When David Stirling and his partner Adam Rodwell booked an ‘add-on’ to Cambodia for their holiday to Singapore, little did they know it was going to open up a major life-change writes Jane Camens.
It’s not exactly your typical tree or sea change swapping suburban Brisbane in order to run a café and hair-dressing school in Siem Reap – and it all happened because of a $19 budget airfare, David and Adam told me when I ran into them on a recent trip to Cambodia when our Belgian resort host recommended we stop in at The Little Red Fox for what he said was “the best coffee in Siem Reap’s new trendy district”. It’s where he goes each morning for his coffee fix.
The reccomendation was too good to ignore. When we got to the café, which was everything we were told it would be, we were keen to find out how and why two Aussies had decided to start a cafe, having arrived in Cambodia just for a short holiday.
Adam, 27, had never travelled far beyond Brisbane’s north and south coasts before David, 29, gave him a budget airline ticket to Singapore with a $19 add-on option to fly to one of half a dozen destinations in Asia. They chose Cambodia – a country neither of them knew nothing anything about.
Their plan was to start the holiday in Siem Reap and travel around the country. Somehow though, the journey never eventuated. They stopped in Siem Reap – and that was that. When I dropped in for coffee, apart from getting to know Siem Reap – gateway to the astounding UNESCO World Heritage site Angkor Wat – inside out, they still hadn’t seen much more of Cambodia than a nearby village, Anlung Pi.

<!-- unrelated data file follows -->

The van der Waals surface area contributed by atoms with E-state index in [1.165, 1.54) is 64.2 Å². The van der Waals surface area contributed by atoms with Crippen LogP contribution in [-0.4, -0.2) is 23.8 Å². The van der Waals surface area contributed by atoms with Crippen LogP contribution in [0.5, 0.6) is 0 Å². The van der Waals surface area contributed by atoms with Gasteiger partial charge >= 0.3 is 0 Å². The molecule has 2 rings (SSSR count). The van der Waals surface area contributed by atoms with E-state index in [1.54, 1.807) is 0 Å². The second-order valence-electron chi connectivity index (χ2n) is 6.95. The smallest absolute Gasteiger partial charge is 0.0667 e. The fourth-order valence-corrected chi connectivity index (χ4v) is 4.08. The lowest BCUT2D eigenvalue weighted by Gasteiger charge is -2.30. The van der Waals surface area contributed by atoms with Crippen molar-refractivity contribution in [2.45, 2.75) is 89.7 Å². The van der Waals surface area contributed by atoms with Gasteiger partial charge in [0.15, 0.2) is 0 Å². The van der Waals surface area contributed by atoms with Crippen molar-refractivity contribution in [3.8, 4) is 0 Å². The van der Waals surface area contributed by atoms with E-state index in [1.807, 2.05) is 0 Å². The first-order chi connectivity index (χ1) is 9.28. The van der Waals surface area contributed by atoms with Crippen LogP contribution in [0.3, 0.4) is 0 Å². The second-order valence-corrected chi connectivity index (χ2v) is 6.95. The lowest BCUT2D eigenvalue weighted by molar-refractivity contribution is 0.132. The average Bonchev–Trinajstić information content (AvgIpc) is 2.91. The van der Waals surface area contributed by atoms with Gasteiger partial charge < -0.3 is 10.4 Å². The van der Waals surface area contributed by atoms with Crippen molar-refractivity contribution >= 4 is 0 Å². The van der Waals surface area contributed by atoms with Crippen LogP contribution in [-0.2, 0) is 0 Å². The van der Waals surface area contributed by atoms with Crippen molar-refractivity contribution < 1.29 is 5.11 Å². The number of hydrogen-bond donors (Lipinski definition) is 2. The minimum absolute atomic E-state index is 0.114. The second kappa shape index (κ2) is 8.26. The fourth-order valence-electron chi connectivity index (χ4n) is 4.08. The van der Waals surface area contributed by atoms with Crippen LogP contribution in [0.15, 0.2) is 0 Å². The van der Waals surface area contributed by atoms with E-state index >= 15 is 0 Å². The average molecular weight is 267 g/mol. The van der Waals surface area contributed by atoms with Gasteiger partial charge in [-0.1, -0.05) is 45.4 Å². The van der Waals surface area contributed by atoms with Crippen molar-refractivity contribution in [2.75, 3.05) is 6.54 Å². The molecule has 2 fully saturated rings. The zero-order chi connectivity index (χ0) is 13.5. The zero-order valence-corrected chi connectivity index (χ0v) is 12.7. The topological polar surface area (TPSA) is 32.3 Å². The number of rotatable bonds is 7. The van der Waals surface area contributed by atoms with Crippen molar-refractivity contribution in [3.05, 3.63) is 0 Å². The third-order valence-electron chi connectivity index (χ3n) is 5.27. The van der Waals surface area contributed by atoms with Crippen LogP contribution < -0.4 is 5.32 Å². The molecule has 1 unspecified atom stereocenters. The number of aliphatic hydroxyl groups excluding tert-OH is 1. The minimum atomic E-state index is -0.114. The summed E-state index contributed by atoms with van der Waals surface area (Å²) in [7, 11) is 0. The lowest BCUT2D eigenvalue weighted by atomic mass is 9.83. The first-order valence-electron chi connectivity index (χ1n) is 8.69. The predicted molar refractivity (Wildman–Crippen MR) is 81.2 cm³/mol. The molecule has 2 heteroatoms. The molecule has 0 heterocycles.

Anlung Pi is a garbage dump which is home to many families. It’s also the home of a non-government organisation called Volunteer Development Children’s Association (VDCA) which works with children who live on and scavenge for survival among the garbage.
“We spent some time with VDCA which helps get kids off the dump and into education,” says David. The experience changed them both. “For me, being here is about the Cambodian people, they’ve had such a difficult time for so long, missing all the benefits of modernization. They are sponges for any kind of information and new skills that can further their country and give them a hand. It’s about giving Khemers chances they wouldn’t have had otherwise.”
Both David and Adam realized their skills were transferable and could make a difference to some of the local young people. Adam had worked at Era Bistro in South Brisbane and teaches café skills, David, who is an award-winning hair stylist, continues to work with children in Anlung Pi helping with basic head and scalp hygiene.
Their café, and a hair salon that David was in the process of opening upstairs, are employing and training young locals both in hospitality skills and hair styling. They don’t pay a fortune but they are serious about the training. They advise their small staff that if they’re offered a better job they should take it.
The café does indeed serve good coffee, thanks to Adam’s insistence they use ‘real’ milk, as opposed to UHT, endemic in cafés throughout the town. “I whinged about David buying tickets to a place I’d never heard of,” he says, horrified now at his former ignorance of Cambodia and its people.
They live above their coffee shop in Hup Guan Street. The area was recently named Kandal (meaning ‘centre’) Village. Or simply ‘The Village’, according to another expat shop owner across the road, a former New York graphic designer the owner of the cool designer men’s wear shop Trunhk. The boys pay $700 a month to their French-Vietnamese landlord and have a five-year lease on the property with first option to renew which makes it an affordable as well as an interesting lifechange.
For information about the inspiring Volunteer Development Children’s Association project, go to vdca-cambodia
Find The Little Red Fox Espresso on thelittleredfoxespresso